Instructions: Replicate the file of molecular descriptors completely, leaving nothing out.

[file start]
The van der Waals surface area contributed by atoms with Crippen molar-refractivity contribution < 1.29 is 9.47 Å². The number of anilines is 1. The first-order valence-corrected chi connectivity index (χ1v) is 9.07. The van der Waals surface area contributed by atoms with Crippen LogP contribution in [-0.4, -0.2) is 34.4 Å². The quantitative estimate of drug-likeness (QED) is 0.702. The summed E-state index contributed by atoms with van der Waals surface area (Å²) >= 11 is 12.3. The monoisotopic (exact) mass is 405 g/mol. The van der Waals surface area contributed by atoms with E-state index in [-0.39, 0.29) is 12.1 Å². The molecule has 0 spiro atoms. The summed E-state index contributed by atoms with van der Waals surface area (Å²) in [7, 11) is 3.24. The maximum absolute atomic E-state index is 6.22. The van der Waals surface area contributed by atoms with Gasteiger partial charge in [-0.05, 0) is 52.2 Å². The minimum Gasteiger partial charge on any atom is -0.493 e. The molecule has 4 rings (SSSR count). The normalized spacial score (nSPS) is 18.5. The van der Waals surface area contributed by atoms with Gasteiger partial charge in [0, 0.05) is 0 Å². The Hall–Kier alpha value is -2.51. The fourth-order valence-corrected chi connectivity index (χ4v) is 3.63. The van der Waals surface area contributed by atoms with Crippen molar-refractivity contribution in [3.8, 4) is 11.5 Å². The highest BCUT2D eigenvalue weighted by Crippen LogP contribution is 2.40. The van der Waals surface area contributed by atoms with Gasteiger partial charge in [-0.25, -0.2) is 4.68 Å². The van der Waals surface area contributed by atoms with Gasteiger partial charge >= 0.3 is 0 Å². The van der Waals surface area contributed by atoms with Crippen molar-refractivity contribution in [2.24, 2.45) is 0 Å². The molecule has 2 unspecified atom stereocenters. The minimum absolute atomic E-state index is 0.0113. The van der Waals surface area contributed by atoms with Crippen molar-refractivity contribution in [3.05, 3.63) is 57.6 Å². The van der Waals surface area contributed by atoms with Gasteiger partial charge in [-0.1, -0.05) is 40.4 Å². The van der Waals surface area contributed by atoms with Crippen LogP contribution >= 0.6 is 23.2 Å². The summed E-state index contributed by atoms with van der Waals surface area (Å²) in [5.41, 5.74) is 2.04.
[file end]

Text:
The van der Waals surface area contributed by atoms with Crippen molar-refractivity contribution < 1.29 is 9.47 Å². The number of anilines is 1. The first-order valence-corrected chi connectivity index (χ1v) is 9.07. The van der Waals surface area contributed by atoms with Crippen LogP contribution in [-0.4, -0.2) is 34.4 Å². The quantitative estimate of drug-likeness (QED) is 0.702. The summed E-state index contributed by atoms with van der Waals surface area (Å²) >= 11 is 12.3. The monoisotopic (exact) mass is 405 g/mol. The van der Waals surface area contributed by atoms with E-state index in [-0.39, 0.29) is 12.1 Å². The molecule has 0 spiro atoms. The summed E-state index contributed by atoms with van der Waals surface area (Å²) in [7, 11) is 3.24. The maximum absolute atomic E-state index is 6.22. The van der Waals surface area contributed by atoms with Gasteiger partial charge in [-0.05, 0) is 52.2 Å². The minimum Gasteiger partial charge on any atom is -0.493 e. The molecule has 4 rings (SSSR count). The normalized spacial score (nSPS) is 18.5. The van der Waals surface area contributed by atoms with Gasteiger partial charge in [0, 0.05) is 0 Å². The Hall–Kier alpha value is -2.51. The fourth-order valence-corrected chi connectivity index (χ4v) is 3.63. The van der Waals surface area contributed by atoms with Crippen molar-refractivity contribution in [3.8, 4) is 11.5 Å². The highest BCUT2D eigenvalue weighted by Crippen LogP contribution is 2.40. The van der Waals surface area contributed by atoms with Gasteiger partial charge in [-0.25, -0.2) is 4.68 Å². The van der Waals surface area contributed by atoms with Gasteiger partial charge >= 0.3 is 0 Å². The van der Waals surface area contributed by atoms with Crippen molar-refractivity contribution in [2.24, 2.45) is 0 Å². The molecule has 2 unspecified atom stereocenters. The minimum absolute atomic E-state index is 0.0113. The van der Waals surface area contributed by atoms with Crippen molar-refractivity contribution in [3.05, 3.63) is 57.6 Å². The van der Waals surface area contributed by atoms with Gasteiger partial charge in [-0.1, -0.05) is 40.4 Å². The van der Waals surface area contributed by atoms with Crippen LogP contribution >= 0.6 is 23.2 Å². The summed E-state index contributed by atoms with van der Waals surface area (Å²) in [5.41, 5.74) is 2.04.